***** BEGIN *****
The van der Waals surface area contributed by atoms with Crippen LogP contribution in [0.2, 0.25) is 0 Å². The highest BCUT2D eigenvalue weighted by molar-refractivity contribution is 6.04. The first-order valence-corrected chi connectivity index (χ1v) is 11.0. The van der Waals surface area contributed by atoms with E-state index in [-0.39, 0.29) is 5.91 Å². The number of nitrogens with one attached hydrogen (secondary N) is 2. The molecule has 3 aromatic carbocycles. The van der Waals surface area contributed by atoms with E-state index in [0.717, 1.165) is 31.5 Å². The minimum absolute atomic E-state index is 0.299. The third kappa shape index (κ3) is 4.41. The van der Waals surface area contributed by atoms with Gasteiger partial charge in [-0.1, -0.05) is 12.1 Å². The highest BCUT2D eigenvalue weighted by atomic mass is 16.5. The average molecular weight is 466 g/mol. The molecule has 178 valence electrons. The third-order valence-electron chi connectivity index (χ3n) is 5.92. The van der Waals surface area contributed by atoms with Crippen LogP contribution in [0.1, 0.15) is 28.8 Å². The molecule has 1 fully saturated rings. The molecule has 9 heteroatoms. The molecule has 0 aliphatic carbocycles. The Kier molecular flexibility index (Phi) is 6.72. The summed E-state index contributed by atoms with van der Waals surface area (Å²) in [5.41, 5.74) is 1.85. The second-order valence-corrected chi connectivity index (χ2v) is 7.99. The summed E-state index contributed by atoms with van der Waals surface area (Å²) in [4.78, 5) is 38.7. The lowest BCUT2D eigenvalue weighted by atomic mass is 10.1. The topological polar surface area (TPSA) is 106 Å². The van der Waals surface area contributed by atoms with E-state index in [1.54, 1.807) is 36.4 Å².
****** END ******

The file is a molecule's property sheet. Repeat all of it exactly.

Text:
The van der Waals surface area contributed by atoms with Crippen LogP contribution in [0.2, 0.25) is 0 Å². The highest BCUT2D eigenvalue weighted by molar-refractivity contribution is 6.04. The first-order valence-corrected chi connectivity index (χ1v) is 11.0. The van der Waals surface area contributed by atoms with E-state index in [-0.39, 0.29) is 5.91 Å². The number of nitrogens with one attached hydrogen (secondary N) is 2. The molecule has 3 aromatic carbocycles. The van der Waals surface area contributed by atoms with E-state index in [0.717, 1.165) is 31.5 Å². The minimum absolute atomic E-state index is 0.299. The third kappa shape index (κ3) is 4.41. The van der Waals surface area contributed by atoms with Gasteiger partial charge in [-0.1, -0.05) is 12.1 Å². The highest BCUT2D eigenvalue weighted by atomic mass is 16.5. The average molecular weight is 466 g/mol. The molecule has 178 valence electrons. The third-order valence-electron chi connectivity index (χ3n) is 5.92. The van der Waals surface area contributed by atoms with Crippen LogP contribution in [0.1, 0.15) is 28.8 Å². The molecule has 1 fully saturated rings. The molecule has 9 heteroatoms. The molecule has 0 aliphatic carbocycles. The Kier molecular flexibility index (Phi) is 6.72. The summed E-state index contributed by atoms with van der Waals surface area (Å²) in [5.41, 5.74) is 1.85. The second-order valence-corrected chi connectivity index (χ2v) is 7.99. The summed E-state index contributed by atoms with van der Waals surface area (Å²) in [4.78, 5) is 38.7. The lowest BCUT2D eigenvalue weighted by atomic mass is 10.1. The topological polar surface area (TPSA) is 106 Å². The van der Waals surface area contributed by atoms with E-state index in [1.54, 1.807) is 36.4 Å².